Why We Explore Earth and Space Dava Newman Newman Dava 27 4 2017

Why do we explore Earth and space? To answer 3 enduring scientific questions for humanity: Are we alone? Are there other habitable planets? Is there life somewhere in the Universe?

AerospaceDiversityEarthmarsNASAsolar systemSTEM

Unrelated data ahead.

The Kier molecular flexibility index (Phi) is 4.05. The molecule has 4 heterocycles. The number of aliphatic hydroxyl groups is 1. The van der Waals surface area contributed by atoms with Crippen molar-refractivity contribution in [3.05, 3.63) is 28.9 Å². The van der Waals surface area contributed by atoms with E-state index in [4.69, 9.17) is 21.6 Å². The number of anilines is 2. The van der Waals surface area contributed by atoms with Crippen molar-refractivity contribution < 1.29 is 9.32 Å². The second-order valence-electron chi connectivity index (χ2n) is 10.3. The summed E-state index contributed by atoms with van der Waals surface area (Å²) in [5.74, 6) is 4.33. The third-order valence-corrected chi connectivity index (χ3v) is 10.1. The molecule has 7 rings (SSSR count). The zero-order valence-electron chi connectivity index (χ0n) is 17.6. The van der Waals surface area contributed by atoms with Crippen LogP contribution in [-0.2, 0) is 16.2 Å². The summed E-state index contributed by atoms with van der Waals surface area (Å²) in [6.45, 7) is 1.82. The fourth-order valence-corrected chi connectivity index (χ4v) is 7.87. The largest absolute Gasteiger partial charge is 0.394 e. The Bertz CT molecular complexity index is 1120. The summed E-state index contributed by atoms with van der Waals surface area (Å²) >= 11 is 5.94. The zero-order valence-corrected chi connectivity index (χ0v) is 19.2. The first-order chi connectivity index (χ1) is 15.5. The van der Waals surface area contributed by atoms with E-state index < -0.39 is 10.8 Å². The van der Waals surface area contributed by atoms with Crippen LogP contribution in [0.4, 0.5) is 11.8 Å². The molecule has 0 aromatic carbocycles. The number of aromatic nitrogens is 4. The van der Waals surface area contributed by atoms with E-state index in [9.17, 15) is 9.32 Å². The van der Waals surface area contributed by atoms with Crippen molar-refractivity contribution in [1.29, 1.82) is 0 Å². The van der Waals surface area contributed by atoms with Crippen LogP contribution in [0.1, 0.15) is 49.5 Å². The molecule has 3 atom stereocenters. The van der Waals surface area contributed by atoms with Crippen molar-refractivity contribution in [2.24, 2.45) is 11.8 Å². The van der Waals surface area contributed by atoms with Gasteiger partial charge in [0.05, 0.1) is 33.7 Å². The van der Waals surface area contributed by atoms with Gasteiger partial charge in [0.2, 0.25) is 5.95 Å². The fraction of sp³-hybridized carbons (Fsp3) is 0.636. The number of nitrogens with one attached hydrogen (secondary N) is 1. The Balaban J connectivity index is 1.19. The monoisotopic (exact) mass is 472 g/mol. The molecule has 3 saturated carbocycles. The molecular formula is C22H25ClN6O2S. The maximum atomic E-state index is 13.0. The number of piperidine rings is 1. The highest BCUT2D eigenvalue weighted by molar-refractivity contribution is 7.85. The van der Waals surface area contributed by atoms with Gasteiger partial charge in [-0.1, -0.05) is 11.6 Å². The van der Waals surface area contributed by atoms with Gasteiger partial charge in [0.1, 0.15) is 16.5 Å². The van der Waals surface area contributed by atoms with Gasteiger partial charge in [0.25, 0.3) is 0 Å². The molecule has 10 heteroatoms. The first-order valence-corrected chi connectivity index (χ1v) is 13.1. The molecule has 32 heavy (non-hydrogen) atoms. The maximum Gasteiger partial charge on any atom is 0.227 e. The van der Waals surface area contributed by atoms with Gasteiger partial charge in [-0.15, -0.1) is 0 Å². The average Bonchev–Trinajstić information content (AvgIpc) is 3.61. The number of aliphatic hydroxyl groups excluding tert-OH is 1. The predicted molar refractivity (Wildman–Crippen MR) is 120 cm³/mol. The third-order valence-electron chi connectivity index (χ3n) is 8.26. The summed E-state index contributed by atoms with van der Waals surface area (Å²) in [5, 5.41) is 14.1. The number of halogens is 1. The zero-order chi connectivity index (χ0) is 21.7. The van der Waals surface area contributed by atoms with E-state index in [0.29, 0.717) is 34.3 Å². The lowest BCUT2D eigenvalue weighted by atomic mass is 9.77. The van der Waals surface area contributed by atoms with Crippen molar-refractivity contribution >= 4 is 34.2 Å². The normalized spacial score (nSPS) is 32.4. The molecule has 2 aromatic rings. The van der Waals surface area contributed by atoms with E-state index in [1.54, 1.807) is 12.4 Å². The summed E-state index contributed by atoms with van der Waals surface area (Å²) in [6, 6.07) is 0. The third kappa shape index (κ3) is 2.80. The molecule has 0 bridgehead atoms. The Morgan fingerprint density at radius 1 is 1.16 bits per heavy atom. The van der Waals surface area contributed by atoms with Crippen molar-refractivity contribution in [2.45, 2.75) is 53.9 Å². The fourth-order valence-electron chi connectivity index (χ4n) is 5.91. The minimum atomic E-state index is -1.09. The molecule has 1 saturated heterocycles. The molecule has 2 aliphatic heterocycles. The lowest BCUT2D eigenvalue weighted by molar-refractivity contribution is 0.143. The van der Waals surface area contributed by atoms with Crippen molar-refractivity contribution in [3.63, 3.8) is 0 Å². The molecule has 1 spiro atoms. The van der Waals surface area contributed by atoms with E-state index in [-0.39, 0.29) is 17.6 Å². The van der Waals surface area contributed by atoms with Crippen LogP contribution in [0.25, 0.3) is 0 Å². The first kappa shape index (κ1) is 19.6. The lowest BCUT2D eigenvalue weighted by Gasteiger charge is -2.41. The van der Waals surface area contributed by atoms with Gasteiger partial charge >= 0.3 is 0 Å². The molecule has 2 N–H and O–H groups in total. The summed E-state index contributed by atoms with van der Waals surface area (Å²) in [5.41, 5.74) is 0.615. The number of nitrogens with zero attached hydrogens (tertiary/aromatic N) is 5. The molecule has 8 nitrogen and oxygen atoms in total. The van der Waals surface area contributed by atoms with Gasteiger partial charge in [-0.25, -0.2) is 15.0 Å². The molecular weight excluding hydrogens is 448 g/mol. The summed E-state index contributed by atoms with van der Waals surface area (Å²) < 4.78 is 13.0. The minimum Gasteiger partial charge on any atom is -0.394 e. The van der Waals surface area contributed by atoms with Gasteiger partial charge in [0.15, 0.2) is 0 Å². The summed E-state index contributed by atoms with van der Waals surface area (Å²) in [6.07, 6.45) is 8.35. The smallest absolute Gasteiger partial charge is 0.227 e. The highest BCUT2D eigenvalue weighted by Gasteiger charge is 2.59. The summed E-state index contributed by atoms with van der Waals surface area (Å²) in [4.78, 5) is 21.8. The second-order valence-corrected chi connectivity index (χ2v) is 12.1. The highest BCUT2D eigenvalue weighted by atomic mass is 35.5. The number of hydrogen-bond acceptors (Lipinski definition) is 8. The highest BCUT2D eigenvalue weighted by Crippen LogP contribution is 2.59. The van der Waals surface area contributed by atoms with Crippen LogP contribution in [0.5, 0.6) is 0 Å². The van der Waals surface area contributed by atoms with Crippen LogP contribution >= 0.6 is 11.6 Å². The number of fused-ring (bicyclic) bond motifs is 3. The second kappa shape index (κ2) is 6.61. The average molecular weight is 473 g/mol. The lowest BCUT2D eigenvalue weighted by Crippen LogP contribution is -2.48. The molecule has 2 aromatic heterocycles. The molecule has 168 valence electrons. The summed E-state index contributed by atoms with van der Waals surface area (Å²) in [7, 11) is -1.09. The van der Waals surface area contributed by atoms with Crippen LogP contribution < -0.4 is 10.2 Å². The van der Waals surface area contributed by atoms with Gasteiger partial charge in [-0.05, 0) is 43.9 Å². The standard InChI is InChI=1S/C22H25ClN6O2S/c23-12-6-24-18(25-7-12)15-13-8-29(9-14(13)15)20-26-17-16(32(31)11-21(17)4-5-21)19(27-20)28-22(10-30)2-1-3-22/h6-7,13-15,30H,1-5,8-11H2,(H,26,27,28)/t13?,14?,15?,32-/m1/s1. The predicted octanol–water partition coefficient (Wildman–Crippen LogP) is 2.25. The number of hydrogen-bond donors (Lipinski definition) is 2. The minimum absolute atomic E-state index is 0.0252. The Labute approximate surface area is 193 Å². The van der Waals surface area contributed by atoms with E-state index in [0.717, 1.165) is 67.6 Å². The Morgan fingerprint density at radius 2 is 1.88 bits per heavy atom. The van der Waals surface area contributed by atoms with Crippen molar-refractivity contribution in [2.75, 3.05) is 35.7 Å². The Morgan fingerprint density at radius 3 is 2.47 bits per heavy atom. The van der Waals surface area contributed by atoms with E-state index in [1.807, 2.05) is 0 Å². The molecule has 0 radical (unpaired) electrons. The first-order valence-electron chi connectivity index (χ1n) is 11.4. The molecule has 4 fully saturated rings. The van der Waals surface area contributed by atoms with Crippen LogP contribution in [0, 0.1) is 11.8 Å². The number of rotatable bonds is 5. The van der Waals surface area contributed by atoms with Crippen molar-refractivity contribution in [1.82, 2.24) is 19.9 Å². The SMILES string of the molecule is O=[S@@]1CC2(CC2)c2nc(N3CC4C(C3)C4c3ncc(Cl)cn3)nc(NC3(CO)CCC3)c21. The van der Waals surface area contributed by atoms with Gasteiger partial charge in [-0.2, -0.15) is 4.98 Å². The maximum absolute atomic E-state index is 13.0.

<p>Eleanor Roosevelt once said that the “<bold>future belongs to those who believe in the beauty of their dreams</bold>.” So today, I want to take this moment to thank the organizers, the Marchers, the families, and the leaders in science. I thank you for your creativity, innovation, imagination, and for your “<bold>belief in the beauty of your dreams!”</bold></p> <p/> <p>I think the most important thing we can do is to inspire young minds and to advance the kind of science, math and engineering education that will help young people literally take us to Mars. I call anyone in school today, the <bold>Mars Generation</bold>! Students, it will be one of you who first steps on Mars in the 2030s! I have no doubt that we will become an interplanetary species, within two decades and that we will likely find the existence of life, or past life, on another planetary body, within the next decade.</p> <p> <fig> <media xmlns:xlink="http://www.w3.org/1999/xlink" xlink:href="http://galacticinquirer.net/wp-content/uploads/2017/04/Dava-Newman-bio-Apr-2017-300x300.jpeg"><alt-text>Dava Newman - bio - Apr 2017</alt-text> <long-desc/><uri xlink:href="http://galacticinquirer.net/wp-content/uploads/2017/04/Dava-Newman-bio-Apr-2017.jpeg"/><permissions><copyright-statement/> <copyright-holder/><license license-type="creative-commons"><license-p> </license-p></license></permissions></media> </fig> </p> <p/> <p/> <p/> <p/> <p>Why is that so important? Because the scientific discovery of life tells about our own planet, which I call Spaceship Earth! We are all on this precious blue planet together, in the same lifeboat in the Universe, and we urgently need to take better care of it. We need the planet, we need spaceship Earth. Earth really doesn’t need us, Earth doesn’t need humanity. Earth existed billions of years before we were ever here. Earth and Mars are sister planets each at 4.5 B years old. 3.5 B years ago Mars likely had life, water and was warm, but not today. Today Mars is cold, below freezing and if there is life, it’s might be frozen and fossilized. What went so terribly wrong at Mars? We need to know the scientific answer to help us better understand life here on Earth.</p> <p/> <p>As an aerospace engineer and rocket scientist, I have spent my entire career dedicated to furthering STEM education, but I think we delivered the wrong message. We made STEM a thing – you were either In or Out. I often hear from young girls and boys, “that’s not me,” I’m not good at STEM. <bold>I’d like to change the conversation</bold>, I now call it STEAMD. I bring in the ARTS, I bring in DESIGN – the Makers. I’m STEAMD we’re not making more progress, more rapidly and we need to be inclusive! We scientists need the artists, poets, historians and visionaries to paint the pictures and to tell the stories of our Journey to Mars – just like they did during the Apollo program when we explored the moon, when we pushed human scientific and engineering potential beyond what anyone thought was possible and reached another planetary body and looked back on Spaceship Earth – a beautiful, fragile blue planet. Everything we know and love is here on Spaceship Earth.</p> <p/> <p>My message to the Mars Generation: You don’t have to be the best in biology, calculus, physics and chemistry. Those are just tools. As scientists and engineers, we use those tools, so you need to be proficient, but my message to you is… If you want to “discover the origins of the universe?” “find out if there are other habitable planets?” or “build the spacecraft and technology to get humanity to Mars, or provide Clean Water for all, or Cure Disease?” then we need you and it’s my job as a teacher to filter everyone in! No more filtering anyone out, no weeding people out of the sciences. Whatever your passion, in any discipline, then we’re in this together – with me as an educator, teacher, & coach to help you learn and be successful. Surely, if we <bold>change the conversation </bold>and help the students, the Mars Generation, to realize their passions, then we will have the positive impact in the STEM fields that we intended all along.</p> <p/> <p>I like the word STEAMD, because I’m also STEAMD that women are so underrepresented in the workforce when it comes to science, engineering and math. I’m STEAMD that Americans of color are underrepresented. I’m STEAMD that this year there were eight states – eight! – where fewer than 10 girls took the AP (advanced placement) Computer Science exam. I’m especially STEAMD that in my home state of Montana not a single high school girl took the exam. I’m also STEAMD that the same is true of Mississippi.</p> <p>If our country is going to reach our fullest potential when it comes to science and discovery and economic growth, we must be a place where everyone has the opportunity to reach their fullest potential.</p> <p/> <p><bold>My goal: infinite diversity – infinite combinations! </bold>Thank you Gene Roddenberry. We all need to be a part of the solution when it comes to closing these disparities. My next message can be summarized in two words: “<bold>you belong</bold>.”</p> <p/> <p> <bold>Be bold, be fearless, dream big dreams, and don’t listen to anyone who tells you can’t do something or you don't belong. Don't waste your time trying to explain yourself or your identity to anyone.</bold> </p> <p> <bold> </bold> </p> <p>When I attended the University of Notre Dame, I was one of only 2 women out of 40 aerospace engineers in my class. When I joined the MIT faculty, I was one of two women on the aerospace faculty with 35 male colleagues. Being first, second, or third is not important. It’s when we stop counting that we know we’ve succeeded. The past two years, I had the distinct privilege of serving in the Obama Administration as the NASA Deputy Administrator (that’s the #2). Our space agency depends on science, discovery, and engineering. And me, a woman from Montana and Massachusetts, got to help lead our investments in science & engineering.</p> <p/> <p>I hope you’ve read the book and seen the movie Hidden Figures. By a show of hands, how many people have? Hidden Figures tells the story of NASA pioneers - Mary Jackson NASA’s first African American engineer and Katherine Johnson. Katherine grew up in segregated West Virginia where her father and mother had to move their family 120 miles away so they could live near a school that allowed African American girls to receive a high school education. team who were referred to as “<bold>computers </bold>who wear skirts.” Yes, the first computers were human!</p> <p>Within weeks she broke gender and race barriers, joining NASA Langley’s Space Task Force group as a computer. Astronaut John Glenn personally requested that she recheck the calculations made by the new IBM electric computer before the launch of his Friendship 7 mission, in which he became the first American to orbit spaceship Earth! She went on to play a role in virtually every major NASA human spaceflight from Mercury to Gemini to Apollo to Skylab to our Space Shuttle. In 2015 President Barack Obama awarded Katherine Johnson the Presidential Medal of Freedom, the highest honor the President can bestow on a US citizen. And at age 98, she joined us a few months ago to watch the premiere of Hidden Figures, a major Hollywood motion picture about her life’s story. Her true story inspires us all, the Mars Generation, to accomplish the impossible!</p> <p>We all belong, <bold>you belong</bold>, and I believe we can turn the impossible into the possible! For me, ultimately, science, exploration and discovery are all about raising humanity’s potential. Investment in science, research and technology - helps to cure disease, implement renewable energy, feed the world, and explore the oceans and planets. Scientific research is the lifeblood of a high-tech economy and plays a critical role in the economic and personal well-being of citizens. <bold>If America wants to maintain our innovative edge, create new jobs and realize economic growth, then we must fund scientific research as a top national priority. </bold>Amelia Earhart said: “Never do things others can and will do, if there are things others cannot do or will not do.” Scientists live these words daily, turning science-fiction dreams into science fact. Science expands the horizons of human possibility.</p> <p/> <p>Finally, it is URGENT that we heal Spaceship Earth! Our scientific data show us, without a doubt, with certainty that 2014 was the hottest year ever recorded in the past 140 years. And then 2015 smashed the record – becoming the hottest year ever recorded. Recently, 2016 just broke the record again for the hottest average year we’ve recorded. Matter-of-fact the past 12/13 months have all broken records for the hottest average months recorded. The glaciers in Greenland and Antarctica are melting faster than ever before. Earth is a connected system and oceans have <bold>risen 2.6 in (67 mm) </bold>globally in the <bold>past 25 years</bold>. These are the scientific facts. The question is: What are we going to do to heal Spaceship Earth, keep our oceans, land and air healthy? There are solutions and I remain ever optimistic that <bold>collectively, we will March, we will Vote, we will Change our behavior, and we will take the corrective ACTION for the betterment of humanity and for Earth</bold>. For our children and grandchildren, we should all <bold>COMMIT </bold>to leaving Earth better off than how we find it today.</p> <p/> <p>In the words of Boston’s own R. Buckminster Fuller: <bold>“make the world work for 100% of humanity, in the shortest possible time, through spontaneous cooperation, without ecological offense or the disadvantage of anyone.”</bold></p> <p> <bold> </bold> </p> <p>Thank you all!</p> <p>Dr. Dava Newman, Apollo Program Professor of Astronautics, MIT ; Harvard–MIT Health, Sciences and Technology</p> </sec> </body> <response response-type="reply"> <front-stub><contrib-group> <contrib> </contrib> </contrib-group> <pub-date pub-type="epub"> <day>20</day> <month>10</month> <year>2019</year> </pub-date> </front-stub> <body> <p>Dava Newman effectively addresses some of the most pressing social issues having to do with STEM in recent years and does so in an inspiring and enlightening way. Not only does she encourage young people to join the STEM field, she also validates those who believe they “aren’t good at STEM” and even calls on people who are more artistically inclined. This idea hinges on her theme of keeping Earth sustainable, which she believes will be achieved by the younger generation, or “Mars Generation”. Overall, I enjoyed Newman’s positive, energetic tone and her immovable hope for the future. I liked that she referenced outstanding women from the past like Mary Jackson and Catherine Johnson to set an example for girls today. Lastly, I appreciated the way she offered her own story as inspiration, pointing to how she was outnumbered by men in her field, yet she still attained success as a NASA space scientist and administrator. All of these factors created a moving call to action for the latest generation of scientists--and artists. Megan Hemenway- Undergraduate Communications Student at Endicott College </p> </body> </response> <response response-type="reply"> <front-stub><contrib-group> <contrib> </contrib> </contrib-group> <pub-date pub-type="epub"> <day>30</day> <month>9</month> <year>2019</year> </pub-date> </front-stub> <body> <p>I liked how Dava Newman talked about us living on "spaceship Earth" and how we need to take good care of it because it is all we have. It was a good point that she made in saying that we need earth but it does not need us, as humanity, to survive. I also really liked how she talked about STEM and how women are underrated in the scientific and mathematic workforce. When I was in high school, I was one of two girls in my engineering class out of 18 students. I felt as though the teacher would always try to shelter me and the other girl from using the tools which were considered more "masculine" to use. however, I did end up winning the award for that class which made me proud to be one of the only girls in the class and still get the award. She asks the current question about what we are going to do to heal your planet and home. This is so important to think about, especially in todays society where climate change is such big topic of discussion. </p> </body> </response> <response response-type="reply"> <front-stub><contrib-group> <contrib> </contrib> </contrib-group> <pub-date pub-type="epub"> <day>17</day> <month>9</month> <year>2018</year> </pub-date> </front-stub> <body> <p>Thanks for your comment Abigail! Ad Astra. </p> </body> </response> <response response-type="reply"> <front-stub><contrib-group> <contrib> </contrib> </contrib-group> <pub-date pub-type="epub"> <day>17</day> <month>9</month> <year>2018</year> </pub-date> </front-stub> <body> <p>I really like how Dava mentioned women in the STEM field and how different it can be for women working in the field then men. I also really liked how she said, "I'm also 'STEAMD' that women are so underrepresented in the workforce." I enjoyed her descriptions of Mary Jackson and Katherine Johnson, who were NASA's first African American female engineer and mathematician, respectively. Their descriptions gave a further motivation to pursue your dreams, no matter what your background is. Abigail Twombly - Science Communications student at Rockport High School. </p> </body> </response> </article> <!-- Dynamic page generated in 0.210 seconds. --> <!-- Cached page generated by WP-Super-Cache on 2019-10-24 03:17:31 --> <!-- super cache -->